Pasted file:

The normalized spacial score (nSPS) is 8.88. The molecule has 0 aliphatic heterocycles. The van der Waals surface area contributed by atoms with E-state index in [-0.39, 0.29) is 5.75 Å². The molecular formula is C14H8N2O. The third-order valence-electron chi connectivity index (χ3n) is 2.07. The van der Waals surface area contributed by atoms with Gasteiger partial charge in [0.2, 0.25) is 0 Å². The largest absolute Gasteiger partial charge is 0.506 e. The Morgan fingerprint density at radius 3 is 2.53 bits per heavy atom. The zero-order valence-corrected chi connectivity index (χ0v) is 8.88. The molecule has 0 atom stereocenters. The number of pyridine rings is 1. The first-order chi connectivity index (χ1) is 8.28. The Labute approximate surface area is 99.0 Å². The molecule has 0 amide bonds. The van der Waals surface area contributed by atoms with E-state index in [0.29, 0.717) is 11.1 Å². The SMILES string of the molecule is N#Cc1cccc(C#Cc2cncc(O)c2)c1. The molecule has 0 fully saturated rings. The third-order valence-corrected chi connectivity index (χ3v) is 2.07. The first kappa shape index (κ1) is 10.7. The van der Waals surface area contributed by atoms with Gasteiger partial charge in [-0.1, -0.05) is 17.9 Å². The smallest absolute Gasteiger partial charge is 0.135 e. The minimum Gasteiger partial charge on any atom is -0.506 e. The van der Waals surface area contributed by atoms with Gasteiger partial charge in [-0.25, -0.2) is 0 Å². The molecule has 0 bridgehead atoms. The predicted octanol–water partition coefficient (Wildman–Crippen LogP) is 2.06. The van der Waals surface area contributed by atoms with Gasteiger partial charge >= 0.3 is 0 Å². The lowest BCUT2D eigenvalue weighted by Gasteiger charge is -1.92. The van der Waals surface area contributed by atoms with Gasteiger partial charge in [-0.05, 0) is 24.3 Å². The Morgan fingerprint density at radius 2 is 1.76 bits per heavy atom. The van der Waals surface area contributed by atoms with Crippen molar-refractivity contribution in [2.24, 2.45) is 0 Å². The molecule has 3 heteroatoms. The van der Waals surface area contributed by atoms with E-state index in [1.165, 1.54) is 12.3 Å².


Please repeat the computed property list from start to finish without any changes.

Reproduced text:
The normalized spacial score (nSPS) is 8.88. The molecule has 0 aliphatic heterocycles. The van der Waals surface area contributed by atoms with E-state index in [-0.39, 0.29) is 5.75 Å². The molecular formula is C14H8N2O. The third-order valence-electron chi connectivity index (χ3n) is 2.07. The van der Waals surface area contributed by atoms with Gasteiger partial charge in [0.2, 0.25) is 0 Å². The largest absolute Gasteiger partial charge is 0.506 e. The Morgan fingerprint density at radius 3 is 2.53 bits per heavy atom. The zero-order valence-corrected chi connectivity index (χ0v) is 8.88. The molecule has 0 atom stereocenters. The number of pyridine rings is 1. The first-order chi connectivity index (χ1) is 8.28. The Labute approximate surface area is 99.0 Å². The molecule has 0 amide bonds. The van der Waals surface area contributed by atoms with E-state index in [0.29, 0.717) is 11.1 Å². The SMILES string of the molecule is N#Cc1cccc(C#Cc2cncc(O)c2)c1. The molecule has 0 fully saturated rings. The third-order valence-corrected chi connectivity index (χ3v) is 2.07. The first kappa shape index (κ1) is 10.7. The van der Waals surface area contributed by atoms with Gasteiger partial charge in [-0.1, -0.05) is 17.9 Å². The smallest absolute Gasteiger partial charge is 0.135 e. The minimum Gasteiger partial charge on any atom is -0.506 e. The van der Waals surface area contributed by atoms with Gasteiger partial charge in [-0.25, -0.2) is 0 Å². The molecule has 0 bridgehead atoms. The predicted octanol–water partition coefficient (Wildman–Crippen LogP) is 2.06. The van der Waals surface area contributed by atoms with Gasteiger partial charge >= 0.3 is 0 Å². The lowest BCUT2D eigenvalue weighted by Gasteiger charge is -1.92. The van der Waals surface area contributed by atoms with Gasteiger partial charge in [-0.05, 0) is 24.3 Å². The Morgan fingerprint density at radius 2 is 1.76 bits per heavy atom. The van der Waals surface area contributed by atoms with Crippen molar-refractivity contribution in [2.24, 2.45) is 0 Å². The molecule has 3 heteroatoms. The van der Waals surface area contributed by atoms with E-state index in [1.165, 1.54) is 12.3 Å².